The phrase “Man’s best friend” is a common phrase popularized by the poet Ogden Nash, and has become a familiar saying when referring to dogs. Unquestionable in their greatness, the domestic dog exhibits a close relationship with humans, showing loyalty, companionship and unconditional love.
The domesticated dog (Canis familiaris) is a direct descendent of the grey wolf (Canis lupus), but over thousands of years, dogs have evolved not only in their behaviour, but also in their appearance – developing shorter teeth, shorter muzzles, and let’s face it – enhanced cuteness levels. But why did this evolution take place, and how did dogs make the journey from feared predator to lovable pup?
This journey is not fully understood and there are many controversies surrounding the separate theories – some of which (and the reasons they are not 100% accepted) are as such:
- When humans arrived in Europe 43,000 years ago most large predators were wiped out, why weren’t wolves?
- Humans used wolves to hunt and they formed a working relationship, for example leaving some meat for wolves – but humans were successful hunters without wolves – and wolves eat a lot of meat.
- Humans have a long history of eradicating wolves – almost all cultures in the last few centuries have hunted wolves to extinction.
Some scientists believe that it was wolves that first approached humans – possibly when scavenging around the garbage dumps of human settlements – bold aggressive wolves would have not been tolerated and would have been killed – but friendly wolves per se could have been tolerated and therefore selected for.
Selecting for the friendlier wolves caused strange things to happen within them, thus triggering domestication, and these wolf-dogs (for want of a better description) quickly became cuter, fluffier and got waggier tails. But not only this, these wolf-dogs developed the ability to read human gestures and speech.
As a culture that is now used to having domesticated dogs, the ability of dogs to be able to read human gestures is taken for granted, and the fact that this is a truly remarkable ability is lost. Dogs can read our facial expressions, certain words and the intonation of human speech. Even our own closest relatives – bonobos and other primates such as chimpanzees are not as good at reading our gestures as dogs do. In this way, dogs have evolved to become eerily similar to our own children, and this accounts for the extraordinary relationship we have today with our dogs.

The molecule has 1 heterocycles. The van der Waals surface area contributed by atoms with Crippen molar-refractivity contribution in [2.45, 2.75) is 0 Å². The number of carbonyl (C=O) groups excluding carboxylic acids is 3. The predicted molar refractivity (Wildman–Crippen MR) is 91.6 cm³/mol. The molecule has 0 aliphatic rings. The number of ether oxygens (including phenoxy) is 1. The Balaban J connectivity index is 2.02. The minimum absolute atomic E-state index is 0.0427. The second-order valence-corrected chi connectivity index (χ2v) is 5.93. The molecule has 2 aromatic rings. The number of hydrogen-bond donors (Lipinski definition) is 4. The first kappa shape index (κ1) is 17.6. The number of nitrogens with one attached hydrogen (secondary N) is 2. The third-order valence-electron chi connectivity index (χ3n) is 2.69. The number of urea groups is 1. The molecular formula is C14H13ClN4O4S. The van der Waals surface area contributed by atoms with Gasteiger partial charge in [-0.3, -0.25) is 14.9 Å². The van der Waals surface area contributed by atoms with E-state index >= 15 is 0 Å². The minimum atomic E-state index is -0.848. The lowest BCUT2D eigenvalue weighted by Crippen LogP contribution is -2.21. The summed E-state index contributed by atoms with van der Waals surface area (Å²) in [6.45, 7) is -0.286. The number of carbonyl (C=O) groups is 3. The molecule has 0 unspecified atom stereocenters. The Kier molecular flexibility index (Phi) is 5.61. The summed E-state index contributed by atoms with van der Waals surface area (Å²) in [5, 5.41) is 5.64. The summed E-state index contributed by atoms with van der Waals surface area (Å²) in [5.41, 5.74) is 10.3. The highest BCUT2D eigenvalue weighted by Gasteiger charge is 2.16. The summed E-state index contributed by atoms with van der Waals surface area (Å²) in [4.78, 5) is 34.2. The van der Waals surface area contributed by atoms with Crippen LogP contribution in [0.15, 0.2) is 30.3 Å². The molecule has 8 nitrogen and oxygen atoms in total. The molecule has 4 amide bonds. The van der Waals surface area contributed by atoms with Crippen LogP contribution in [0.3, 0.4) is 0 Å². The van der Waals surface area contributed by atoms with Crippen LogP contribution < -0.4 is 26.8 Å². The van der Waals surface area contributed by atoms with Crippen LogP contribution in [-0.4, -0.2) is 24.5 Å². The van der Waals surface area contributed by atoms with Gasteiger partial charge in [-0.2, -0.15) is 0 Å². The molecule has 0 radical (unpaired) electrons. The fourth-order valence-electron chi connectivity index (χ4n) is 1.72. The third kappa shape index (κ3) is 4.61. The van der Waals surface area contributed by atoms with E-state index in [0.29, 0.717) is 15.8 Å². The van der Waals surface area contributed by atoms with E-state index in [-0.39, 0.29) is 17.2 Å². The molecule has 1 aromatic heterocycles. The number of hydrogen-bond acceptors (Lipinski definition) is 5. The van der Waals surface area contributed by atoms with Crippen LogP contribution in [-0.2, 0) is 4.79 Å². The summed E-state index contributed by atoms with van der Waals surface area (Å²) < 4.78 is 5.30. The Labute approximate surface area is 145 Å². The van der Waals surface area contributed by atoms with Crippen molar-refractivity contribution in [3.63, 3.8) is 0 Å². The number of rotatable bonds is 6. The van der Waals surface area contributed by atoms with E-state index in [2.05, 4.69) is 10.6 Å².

Due to this ability, these friendly wolf-dogs were worth knowing to our ancestors, and people who had dogs during a hunt would likely have an advantage over those who did not. Even today, tribes in the Congo and Middle America depend on dogs to hunt. Moose hunters in the alpine regions have been observed to bring home 50% more prey when they are accompanied by dogs.
Wolf-dogs could have also served as an early warning system to their human counterparts – barking at hostile strangers from other tribes, and potentially defending their humans from predators, thus earning them a place at our fire.
I will leave you with this quote from Voltaire – “DOG – it seems that nature has given the dog to man for his defence and for his pleasure. Of all the animals it is the most faithful: is the best friend man can have” (1764).
This is part one of a series of blog posts on the evolution and domestication on dogs by Dr Matthew Yates. Matt gained his PhD in 2014 studying the role of macrophage migration in neuropathic pain and atherosclerosis. His interests lie in psychobiology, haematology and dogs. He is currently working in a clinical haematology field.